Last year, when angry protesters filled the streets of Madison, Wis., denouncing Gov. Scott Walker's plan to curtail some union collective bargaining powers, President Obama was eager to associate himself with the union cause. "Some of what I've heard coming out of Wisconsin, where they're just making it harder for public employees to collectively bargain generally, seems like more of an assault on unions," Obama told a Milwaukee TV reporter in February 2011.
Now, it's just days until voters decide whether to recall Walker -- an effort started, maintained and financed by the unions. If the polls are correct, Walker, who is being challenged by Milwaukee Mayor Tom Barrett, seems headed toward keeping his job. And now, the president is not only no longer talking about Wisconsin, he's actually seeking to distance himself from next week's likely Democratic defeat.
"This is a gubernatorial race with a guy who was recalled and a challenger trying to get him out of office," top Obama campaign official Stephanie Cutter said Wednesday on MSNBC. "It has nothing to do with President Obama at the top of the ticket, and it certainly doesn't have anything to do with Mitt Romney at the top of the Republican ticket."
Barrett would have loved a presidential visit to help shore up his faltering campaign. But even though Obama's re-election effort depends heavily on union money and muscle, the president said no. Instead, former President Clinton will visit Milwaukee on Friday to offer last-minute support.
The latest poll on the recall battle shows why Obama is staying away. It's not just that he doesn't want to appear with a loser. Perhaps just as importantly, there is no advantage for Obama to risk his own popularity by making a high-profile visit to oppose policies that are finding increasing favor with voters.
The new poll, from Marquette University Law School, shows Walker leading Barrett 52 percent to 45 percent. Beyond the horse race, the Marquette pollsters also asked about specific elements of Walker's reforms. It turns out some of the key elements of those policies -- reforms Obama strongly opposed -- are now winning the day.
First, Marquette asked voters about "requiring public employees to contribute to their own pensions and pay more for health insurance." That wins overwhelming public approval, 75 percent to 22 percent.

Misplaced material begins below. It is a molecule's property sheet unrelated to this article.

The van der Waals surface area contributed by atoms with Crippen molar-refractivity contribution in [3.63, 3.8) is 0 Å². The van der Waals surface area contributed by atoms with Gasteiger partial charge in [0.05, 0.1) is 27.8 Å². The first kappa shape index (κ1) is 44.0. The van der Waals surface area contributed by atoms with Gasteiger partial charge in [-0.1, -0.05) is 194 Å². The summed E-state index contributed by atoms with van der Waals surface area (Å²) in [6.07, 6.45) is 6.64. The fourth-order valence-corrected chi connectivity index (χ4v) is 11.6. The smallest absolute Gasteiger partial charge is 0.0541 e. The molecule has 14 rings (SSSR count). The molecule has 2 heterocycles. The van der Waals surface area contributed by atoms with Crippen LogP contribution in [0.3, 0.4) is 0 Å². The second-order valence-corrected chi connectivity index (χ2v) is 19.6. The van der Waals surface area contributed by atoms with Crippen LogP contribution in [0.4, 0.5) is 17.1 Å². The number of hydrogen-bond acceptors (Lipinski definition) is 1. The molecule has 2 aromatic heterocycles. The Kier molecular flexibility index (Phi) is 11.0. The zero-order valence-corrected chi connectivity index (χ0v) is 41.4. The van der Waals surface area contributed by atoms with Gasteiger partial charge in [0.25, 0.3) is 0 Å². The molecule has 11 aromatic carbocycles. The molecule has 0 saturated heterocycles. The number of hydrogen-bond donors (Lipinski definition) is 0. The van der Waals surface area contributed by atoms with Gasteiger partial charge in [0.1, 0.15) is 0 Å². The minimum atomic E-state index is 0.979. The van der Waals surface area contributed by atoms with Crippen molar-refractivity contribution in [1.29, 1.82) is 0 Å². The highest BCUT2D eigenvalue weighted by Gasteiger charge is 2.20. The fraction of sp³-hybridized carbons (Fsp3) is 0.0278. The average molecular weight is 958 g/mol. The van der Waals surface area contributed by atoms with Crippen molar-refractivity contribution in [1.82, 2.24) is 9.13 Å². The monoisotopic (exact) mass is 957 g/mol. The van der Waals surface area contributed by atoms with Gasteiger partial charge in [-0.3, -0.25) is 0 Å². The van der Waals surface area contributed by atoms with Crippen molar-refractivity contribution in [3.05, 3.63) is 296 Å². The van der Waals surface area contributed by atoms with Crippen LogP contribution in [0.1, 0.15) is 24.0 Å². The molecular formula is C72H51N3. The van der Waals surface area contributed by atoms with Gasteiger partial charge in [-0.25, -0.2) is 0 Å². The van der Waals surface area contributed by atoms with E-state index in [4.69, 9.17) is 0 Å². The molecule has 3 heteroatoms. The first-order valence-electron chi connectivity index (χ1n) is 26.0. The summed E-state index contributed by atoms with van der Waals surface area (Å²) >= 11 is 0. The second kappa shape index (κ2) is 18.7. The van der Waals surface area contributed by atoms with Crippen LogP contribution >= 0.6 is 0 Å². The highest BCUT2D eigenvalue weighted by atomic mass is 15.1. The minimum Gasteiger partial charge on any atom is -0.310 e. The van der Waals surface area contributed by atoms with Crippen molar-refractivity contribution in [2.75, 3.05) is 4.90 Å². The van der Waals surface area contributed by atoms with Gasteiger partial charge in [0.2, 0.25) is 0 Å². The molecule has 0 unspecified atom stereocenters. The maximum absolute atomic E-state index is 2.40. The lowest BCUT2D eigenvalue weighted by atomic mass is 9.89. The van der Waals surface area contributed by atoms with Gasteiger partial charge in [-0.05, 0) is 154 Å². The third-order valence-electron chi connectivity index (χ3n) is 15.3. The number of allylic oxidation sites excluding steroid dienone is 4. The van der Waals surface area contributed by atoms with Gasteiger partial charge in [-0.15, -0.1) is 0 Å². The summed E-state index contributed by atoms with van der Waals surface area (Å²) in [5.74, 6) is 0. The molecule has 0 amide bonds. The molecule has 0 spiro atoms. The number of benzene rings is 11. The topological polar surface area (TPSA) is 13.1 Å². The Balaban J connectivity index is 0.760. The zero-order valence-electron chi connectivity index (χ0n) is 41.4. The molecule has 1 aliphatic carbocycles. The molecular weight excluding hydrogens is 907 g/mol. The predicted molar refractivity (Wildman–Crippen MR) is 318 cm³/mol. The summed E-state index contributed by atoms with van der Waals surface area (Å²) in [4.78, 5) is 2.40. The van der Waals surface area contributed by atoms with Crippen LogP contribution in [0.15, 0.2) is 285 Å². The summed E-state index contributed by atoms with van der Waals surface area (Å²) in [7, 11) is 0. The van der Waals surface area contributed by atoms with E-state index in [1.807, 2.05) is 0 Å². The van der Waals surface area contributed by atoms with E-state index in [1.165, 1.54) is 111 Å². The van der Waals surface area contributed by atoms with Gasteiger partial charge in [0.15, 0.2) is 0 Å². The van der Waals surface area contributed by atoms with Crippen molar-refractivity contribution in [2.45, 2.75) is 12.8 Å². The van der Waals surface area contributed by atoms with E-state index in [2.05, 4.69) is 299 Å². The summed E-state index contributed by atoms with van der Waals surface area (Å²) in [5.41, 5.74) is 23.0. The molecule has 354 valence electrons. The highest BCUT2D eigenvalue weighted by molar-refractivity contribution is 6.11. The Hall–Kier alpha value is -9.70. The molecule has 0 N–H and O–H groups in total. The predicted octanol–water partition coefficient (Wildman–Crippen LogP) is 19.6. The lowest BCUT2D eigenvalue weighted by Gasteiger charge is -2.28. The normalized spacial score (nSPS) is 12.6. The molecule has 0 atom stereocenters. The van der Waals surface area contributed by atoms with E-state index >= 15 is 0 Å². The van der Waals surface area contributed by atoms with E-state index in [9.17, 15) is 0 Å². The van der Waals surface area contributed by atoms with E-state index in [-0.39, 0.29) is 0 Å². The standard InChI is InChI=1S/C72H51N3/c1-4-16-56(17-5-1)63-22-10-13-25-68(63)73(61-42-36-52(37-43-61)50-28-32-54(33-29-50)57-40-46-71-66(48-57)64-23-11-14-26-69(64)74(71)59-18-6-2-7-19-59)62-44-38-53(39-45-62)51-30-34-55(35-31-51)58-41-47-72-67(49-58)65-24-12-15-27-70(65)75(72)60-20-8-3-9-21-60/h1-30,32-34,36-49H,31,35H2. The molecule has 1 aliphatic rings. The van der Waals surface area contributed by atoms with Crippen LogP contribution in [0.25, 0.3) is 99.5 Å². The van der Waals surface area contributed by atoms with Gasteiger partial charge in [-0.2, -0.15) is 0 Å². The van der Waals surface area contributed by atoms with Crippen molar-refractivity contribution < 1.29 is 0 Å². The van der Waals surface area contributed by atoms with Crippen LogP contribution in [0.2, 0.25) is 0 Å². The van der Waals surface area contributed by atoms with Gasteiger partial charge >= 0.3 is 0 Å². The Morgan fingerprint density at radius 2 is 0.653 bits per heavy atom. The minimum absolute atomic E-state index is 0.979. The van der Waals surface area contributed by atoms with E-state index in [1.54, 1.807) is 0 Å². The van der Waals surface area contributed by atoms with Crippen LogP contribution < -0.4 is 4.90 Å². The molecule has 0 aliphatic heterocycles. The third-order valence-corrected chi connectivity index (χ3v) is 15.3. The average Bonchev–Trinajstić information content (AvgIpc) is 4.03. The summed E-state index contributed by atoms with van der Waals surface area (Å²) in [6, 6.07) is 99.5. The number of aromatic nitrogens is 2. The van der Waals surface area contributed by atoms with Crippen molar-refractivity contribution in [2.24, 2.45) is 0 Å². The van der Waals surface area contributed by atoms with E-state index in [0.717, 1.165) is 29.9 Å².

Next the pollsters asked about "limiting collective bargaining for most public employees." The public favored that, too, 55 percent to 41 percent.
Those are two key elements of the proposal that set off such ugly protests last year. Now, they're winners.
Marquette also asked about "cutting spending by reducing state aid to public schools," which voters disapproved of by 67 percent to 29 percent. But Walker has made a compelling argument that the reforms have freed up money for schools to use on education rather than, say, paying for overpriced union-mandated health coverage contracts.
The poll shows that voters believe Walker, by a 50 percent to 43 percent margin, would be better at creating jobs in Wisconsin. They also think Walker is more likely to balance the budget and make taxes fair for everyone.
Finally, a bottom-line question: "Thinking about all the changes in state government over the past year, do you think Wisconsin is better off in the long run because of these changes or worse off in the long run?" Fifty-four percent said their state better off, while 42 percent said worse off.
Those are winning issues for Walker and Republicans. And Barack Obama is on the wrong side of all of them.
At the same time, the Marquette pollsters found something quite different in the presidential race. Likely voters in Wisconsin favor the president over Mitt Romney, 51 percent to 43 percent, and Obama has a 55 percent favorable rating, to Romney's 40 percent.
Some might question how voters could favor both Scott Walker and Barack Obama, but that's the way it is, at least right now. "I think the numbers are probably right," says Charlie Sykes, a popular conservative radio host in Wisconsin, "which suggests that 1) Walker is doing awfully well, 2) Tom Barrett is a remarkably bad candidate, and 3) Wisconsin remains purple, leaning blue."
All of which shows why Obama is staying away. He is relatively popular in Wisconsin, but a visit to the state would just highlight the fact that he took the wrong side in the most passionate political battle in decades. Why show up and associate himself with policies voters no longer believe will work?
Byron York, The Examiner's chief political correspondent, can be contacted at firstname.lastname@example.org. His column appears on Tuesday and Friday, and his stories and blogposts appear on washingtonexaminer.com.